Canadian Navy’s Resolve-class ship Asterix enters service

2 February 2018 (Last Updated February 2nd, 2018 12:10)

The Department of National Defence has formally accepted the Resolve-class naval support ship Asterix into the Royal Canadian Navy (RCN) fleet following an intensive period of at-sea trials and testing.

Canadian Navy’s Resolve-class ship Asterix enters service
Navy ships in formation. Credit: Chantier Davie Canada Inc.

The Department of National Defence has formally accepted the Resolve-class naval support ship Asterix into the Royal Canadian Navy (RCN) fleet following an intensive period of at-sea trials and testing.

The vessel has also entered full operational capability (FOC) with the Royal Canadian Air Force (RCAF).

Asterix conducted daily replenishment-at-sea (RAS) exercises with the Canadian Navy before being declared operational, in addition to carrying out extensive CH-148 Cyclone helicopter operations with the RCAF.

"The vessel’s RAS equipment was designed and developed by Hepburn, while the integrated platform management system was designed and installed by L3 MAPPS."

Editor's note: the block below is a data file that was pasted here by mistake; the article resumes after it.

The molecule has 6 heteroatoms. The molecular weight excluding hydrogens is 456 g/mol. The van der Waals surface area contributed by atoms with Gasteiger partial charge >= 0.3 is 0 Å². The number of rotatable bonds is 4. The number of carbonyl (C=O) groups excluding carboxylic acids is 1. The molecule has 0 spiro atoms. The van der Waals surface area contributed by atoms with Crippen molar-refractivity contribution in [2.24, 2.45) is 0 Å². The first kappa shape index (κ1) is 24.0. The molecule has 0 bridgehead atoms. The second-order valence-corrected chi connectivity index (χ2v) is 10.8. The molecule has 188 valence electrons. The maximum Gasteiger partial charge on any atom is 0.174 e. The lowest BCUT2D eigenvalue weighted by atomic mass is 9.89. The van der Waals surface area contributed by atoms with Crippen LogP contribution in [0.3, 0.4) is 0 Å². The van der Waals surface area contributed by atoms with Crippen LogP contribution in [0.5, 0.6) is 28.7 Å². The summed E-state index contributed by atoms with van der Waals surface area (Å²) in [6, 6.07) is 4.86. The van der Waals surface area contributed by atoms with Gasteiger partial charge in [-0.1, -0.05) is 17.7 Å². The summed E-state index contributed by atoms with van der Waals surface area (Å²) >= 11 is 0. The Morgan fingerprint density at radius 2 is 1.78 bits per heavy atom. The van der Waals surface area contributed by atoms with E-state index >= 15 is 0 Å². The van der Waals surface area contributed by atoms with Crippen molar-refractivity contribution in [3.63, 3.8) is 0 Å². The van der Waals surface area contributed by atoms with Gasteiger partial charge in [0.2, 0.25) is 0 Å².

Davie Shipbuilding’s sister company Federal Fleet Services (FFS) previously completed the acquisition of MV Asterix as part of its ‘Project Resolve’ initiative in 2015.

The programme was intended to convert the vessel into an auxiliary oiler replenishment ship to allow it to deliver interim at-sea support services, which would help address the Canadian Navy’s at-sea replenishment requirements.

FFS chief executive officer Spencer Fraser said: “To deliver the first Canadian naval ship in over twenty years, the first supply ship in almost 50 years, and to reach FOC so efficiently and in such a short period of time is a testament to the hard work, dedication and dynamism of the teams at Davie and FFS.”

Fraser added: “We promised the government that we would fill a strategic gap in an expedited manner, that we would save the Canadian taxpayer money with our solution, and most importantly, that we would provide the men and women of the RCN and RCAF with a world-class capability they could be proud of.”

The vessel’s RAS equipment was designed and developed by Hepburn, while the integrated platform management system was designed and installed by L3 MAPPS.

The integrated bridge system was built by OSI.

Asterix is now ready for global deployment to provide assistance during combat and humanitarian operations supported by the Government of Canada.